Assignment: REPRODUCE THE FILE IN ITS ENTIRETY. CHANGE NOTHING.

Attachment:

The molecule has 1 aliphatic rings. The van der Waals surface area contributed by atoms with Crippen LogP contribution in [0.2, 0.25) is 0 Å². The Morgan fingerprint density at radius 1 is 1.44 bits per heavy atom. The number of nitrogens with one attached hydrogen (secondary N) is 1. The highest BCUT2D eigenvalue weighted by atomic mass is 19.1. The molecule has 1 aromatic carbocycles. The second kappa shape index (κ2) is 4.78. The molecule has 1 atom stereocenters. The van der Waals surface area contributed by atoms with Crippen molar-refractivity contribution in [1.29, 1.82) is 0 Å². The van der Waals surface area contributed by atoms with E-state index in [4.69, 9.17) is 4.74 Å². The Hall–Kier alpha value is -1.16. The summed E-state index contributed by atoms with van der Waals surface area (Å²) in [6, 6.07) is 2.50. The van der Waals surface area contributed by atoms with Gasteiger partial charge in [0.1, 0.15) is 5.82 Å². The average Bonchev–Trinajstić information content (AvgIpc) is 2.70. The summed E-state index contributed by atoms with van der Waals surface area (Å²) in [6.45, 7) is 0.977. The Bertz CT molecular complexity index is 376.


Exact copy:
The molecule has 1 aliphatic rings. The van der Waals surface area contributed by atoms with Crippen LogP contribution in [0.2, 0.25) is 0 Å². The Morgan fingerprint density at radius 1 is 1.44 bits per heavy atom. The number of nitrogens with one attached hydrogen (secondary N) is 1. The highest BCUT2D eigenvalue weighted by atomic mass is 19.1. The molecule has 1 aromatic carbocycles. The second kappa shape index (κ2) is 4.78. The molecule has 1 atom stereocenters. The van der Waals surface area contributed by atoms with Crippen molar-refractivity contribution in [1.29, 1.82) is 0 Å². The van der Waals surface area contributed by atoms with E-state index in [4.69, 9.17) is 4.74 Å². The Hall–Kier alpha value is -1.16. The summed E-state index contributed by atoms with van der Waals surface area (Å²) in [6, 6.07) is 2.50. The van der Waals surface area contributed by atoms with Gasteiger partial charge in [0.1, 0.15) is 5.82 Å². The average Bonchev–Trinajstić information content (AvgIpc) is 2.70. The summed E-state index contributed by atoms with van der Waals surface area (Å²) in [6.45, 7) is 0.977. The Bertz CT molecular complexity index is 376.